Marketers keep saying that crises can be enormous opportunities for branding because they define organizations, but it’s also the case for people. In uncertain environments, when guidelines are missing, we show our truth. Thus, we should play more with personal attributes and strengths to build resiliency and experiment with new behaviors while dreaming of a better future.
And as managers and leaders, we can grow by reinventing ourselves to fit the new virtual management expectations. And why not try new things to inspire our team and foster virtual trust? As for inspiration, these two steps and short stories should give you some virtual leadership tips. Let’s dig in.
Step 1 – Management is about being a translator, also in the virtual world
Nothing is more toxic in an organization than the power game of not sharing important information within your team. It only creates anxiety or a disconnect between decisions and actions. It’s especially detrimental in virtual teams, considering you need to over-communicate to compensate for the default no-talk communication mode. Think about it.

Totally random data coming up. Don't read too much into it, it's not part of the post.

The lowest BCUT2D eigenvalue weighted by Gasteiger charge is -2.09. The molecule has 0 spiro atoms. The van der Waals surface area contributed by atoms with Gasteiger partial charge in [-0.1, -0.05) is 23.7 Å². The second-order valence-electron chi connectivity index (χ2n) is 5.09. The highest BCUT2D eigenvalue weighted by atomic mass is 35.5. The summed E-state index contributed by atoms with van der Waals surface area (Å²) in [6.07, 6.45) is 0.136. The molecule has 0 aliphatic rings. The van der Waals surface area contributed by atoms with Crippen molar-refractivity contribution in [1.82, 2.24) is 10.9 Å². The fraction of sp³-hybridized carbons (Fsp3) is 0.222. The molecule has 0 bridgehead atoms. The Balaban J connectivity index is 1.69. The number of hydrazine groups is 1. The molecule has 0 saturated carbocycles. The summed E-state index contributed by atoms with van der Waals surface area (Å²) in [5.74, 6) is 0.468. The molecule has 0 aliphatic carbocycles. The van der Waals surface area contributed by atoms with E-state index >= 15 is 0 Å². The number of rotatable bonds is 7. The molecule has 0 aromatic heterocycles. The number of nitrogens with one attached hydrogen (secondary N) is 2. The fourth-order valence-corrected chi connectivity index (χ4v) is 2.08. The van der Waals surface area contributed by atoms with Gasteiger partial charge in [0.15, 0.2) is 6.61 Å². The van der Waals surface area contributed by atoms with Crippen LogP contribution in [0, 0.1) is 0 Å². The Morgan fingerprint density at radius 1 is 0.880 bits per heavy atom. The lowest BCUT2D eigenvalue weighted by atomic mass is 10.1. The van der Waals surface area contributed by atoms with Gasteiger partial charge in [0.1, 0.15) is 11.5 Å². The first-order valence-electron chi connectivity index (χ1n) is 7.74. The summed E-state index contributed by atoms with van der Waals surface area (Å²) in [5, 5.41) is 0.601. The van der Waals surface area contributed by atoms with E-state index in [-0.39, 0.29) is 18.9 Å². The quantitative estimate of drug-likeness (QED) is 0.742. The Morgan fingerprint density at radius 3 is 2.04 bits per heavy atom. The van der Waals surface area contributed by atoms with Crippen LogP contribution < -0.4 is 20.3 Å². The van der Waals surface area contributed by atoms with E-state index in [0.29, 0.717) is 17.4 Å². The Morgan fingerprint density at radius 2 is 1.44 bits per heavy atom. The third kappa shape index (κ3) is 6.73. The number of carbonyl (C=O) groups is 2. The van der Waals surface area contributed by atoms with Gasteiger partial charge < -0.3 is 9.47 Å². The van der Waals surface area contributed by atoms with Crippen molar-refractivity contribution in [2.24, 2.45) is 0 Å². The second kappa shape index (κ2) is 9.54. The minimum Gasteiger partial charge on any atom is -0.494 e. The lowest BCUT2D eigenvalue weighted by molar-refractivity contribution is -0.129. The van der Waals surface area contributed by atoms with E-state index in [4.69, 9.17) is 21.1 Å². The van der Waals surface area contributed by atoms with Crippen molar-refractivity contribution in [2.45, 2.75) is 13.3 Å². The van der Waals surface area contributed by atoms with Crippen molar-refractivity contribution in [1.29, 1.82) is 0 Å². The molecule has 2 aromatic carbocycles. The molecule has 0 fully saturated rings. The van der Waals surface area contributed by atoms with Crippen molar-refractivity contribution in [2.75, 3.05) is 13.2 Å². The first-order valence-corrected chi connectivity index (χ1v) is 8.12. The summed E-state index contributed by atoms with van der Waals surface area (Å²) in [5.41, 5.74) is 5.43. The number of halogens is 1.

I had a hilarious exec as a Manager in the past who called it the principle of the pampers diapers. Each time he noticed that one of his teams missed some critical info to get the big picture complexity due to one of his managers’ communication failures, he would ring a bell. Of course, it’s always hard to share bad news for a Manager and still more comfortable to hide behind a silent umbrella.
It’s the same kind of issue when you are in a highly-ambiguous environment or in uncertain times. Your team members are afraid for their future or current job, and any black-hole of information just increases anxiety.
It’s then essential to keep communicating all the information you have regarding potential internal or external company challenges, market trends, or news about customers. When people don’t understand the reasons and stories behind decisions, they resist change triggering more work or new processes.